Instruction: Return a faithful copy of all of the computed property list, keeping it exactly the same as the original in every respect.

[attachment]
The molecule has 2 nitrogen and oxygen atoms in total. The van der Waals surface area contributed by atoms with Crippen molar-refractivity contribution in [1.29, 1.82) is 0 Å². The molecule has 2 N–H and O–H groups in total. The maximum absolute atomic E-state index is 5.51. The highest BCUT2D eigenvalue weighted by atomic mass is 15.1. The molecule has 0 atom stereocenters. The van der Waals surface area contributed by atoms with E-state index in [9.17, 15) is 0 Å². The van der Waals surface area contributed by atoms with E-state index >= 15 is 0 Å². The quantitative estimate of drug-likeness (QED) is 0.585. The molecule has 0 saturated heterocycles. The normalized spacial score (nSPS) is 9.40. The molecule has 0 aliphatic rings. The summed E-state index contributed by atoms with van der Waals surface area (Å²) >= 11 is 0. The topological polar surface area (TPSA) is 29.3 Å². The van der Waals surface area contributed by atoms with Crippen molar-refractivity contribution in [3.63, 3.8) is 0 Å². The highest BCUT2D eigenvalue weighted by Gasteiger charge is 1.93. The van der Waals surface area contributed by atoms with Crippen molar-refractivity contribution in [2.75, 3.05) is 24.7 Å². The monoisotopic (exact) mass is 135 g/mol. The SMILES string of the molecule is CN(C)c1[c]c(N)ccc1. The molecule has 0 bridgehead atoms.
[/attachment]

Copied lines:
The molecule has 2 nitrogen and oxygen atoms in total. The van der Waals surface area contributed by atoms with Crippen molar-refractivity contribution in [1.29, 1.82) is 0 Å². The molecule has 2 N–H and O–H groups in total. The maximum absolute atomic E-state index is 5.51. The highest BCUT2D eigenvalue weighted by atomic mass is 15.1. The molecule has 0 atom stereocenters. The van der Waals surface area contributed by atoms with E-state index in [9.17, 15) is 0 Å². The van der Waals surface area contributed by atoms with E-state index >= 15 is 0 Å². The quantitative estimate of drug-likeness (QED) is 0.585. The molecule has 0 saturated heterocycles. The normalized spacial score (nSPS) is 9.40. The molecule has 0 aliphatic rings. The summed E-state index contributed by atoms with van der Waals surface area (Å²) >= 11 is 0. The topological polar surface area (TPSA) is 29.3 Å². The van der Waals surface area contributed by atoms with Crippen molar-refractivity contribution in [3.63, 3.8) is 0 Å². The highest BCUT2D eigenvalue weighted by Gasteiger charge is 1.93. The van der Waals surface area contributed by atoms with Crippen molar-refractivity contribution in [2.75, 3.05) is 24.7 Å². The monoisotopic (exact) mass is 135 g/mol. The SMILES string of the molecule is CN(C)c1[c]c(N)ccc1. The molecule has 0 bridgehead atoms.